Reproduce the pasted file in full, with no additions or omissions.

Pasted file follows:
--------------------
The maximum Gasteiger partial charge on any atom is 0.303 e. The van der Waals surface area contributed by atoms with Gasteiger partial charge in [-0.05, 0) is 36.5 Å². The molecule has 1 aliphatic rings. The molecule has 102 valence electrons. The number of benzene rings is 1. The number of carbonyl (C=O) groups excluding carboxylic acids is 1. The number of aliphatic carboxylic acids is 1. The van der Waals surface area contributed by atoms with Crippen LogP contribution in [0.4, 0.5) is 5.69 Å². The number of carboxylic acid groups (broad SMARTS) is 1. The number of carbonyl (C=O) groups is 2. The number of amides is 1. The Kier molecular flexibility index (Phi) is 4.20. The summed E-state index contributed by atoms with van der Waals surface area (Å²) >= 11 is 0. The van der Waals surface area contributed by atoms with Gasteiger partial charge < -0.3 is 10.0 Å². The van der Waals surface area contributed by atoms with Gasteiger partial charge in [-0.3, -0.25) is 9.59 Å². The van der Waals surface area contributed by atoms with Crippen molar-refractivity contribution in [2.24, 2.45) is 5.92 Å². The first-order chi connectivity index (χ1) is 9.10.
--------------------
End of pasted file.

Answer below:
The maximum Gasteiger partial charge on any atom is 0.303 e. The van der Waals surface area contributed by atoms with Gasteiger partial charge in [-0.05, 0) is 36.5 Å². The molecule has 1 aliphatic rings. The molecule has 102 valence electrons. The number of benzene rings is 1. The number of carbonyl (C=O) groups excluding carboxylic acids is 1. The number of aliphatic carboxylic acids is 1. The van der Waals surface area contributed by atoms with Crippen LogP contribution in [0.4, 0.5) is 5.69 Å². The number of carboxylic acid groups (broad SMARTS) is 1. The number of carbonyl (C=O) groups is 2. The number of amides is 1. The Kier molecular flexibility index (Phi) is 4.20. The summed E-state index contributed by atoms with van der Waals surface area (Å²) >= 11 is 0. The van der Waals surface area contributed by atoms with Gasteiger partial charge < -0.3 is 10.0 Å². The van der Waals surface area contributed by atoms with Gasteiger partial charge in [-0.3, -0.25) is 9.59 Å². The van der Waals surface area contributed by atoms with Crippen molar-refractivity contribution in [2.24, 2.45) is 5.92 Å². The first-order chi connectivity index (χ1) is 9.10.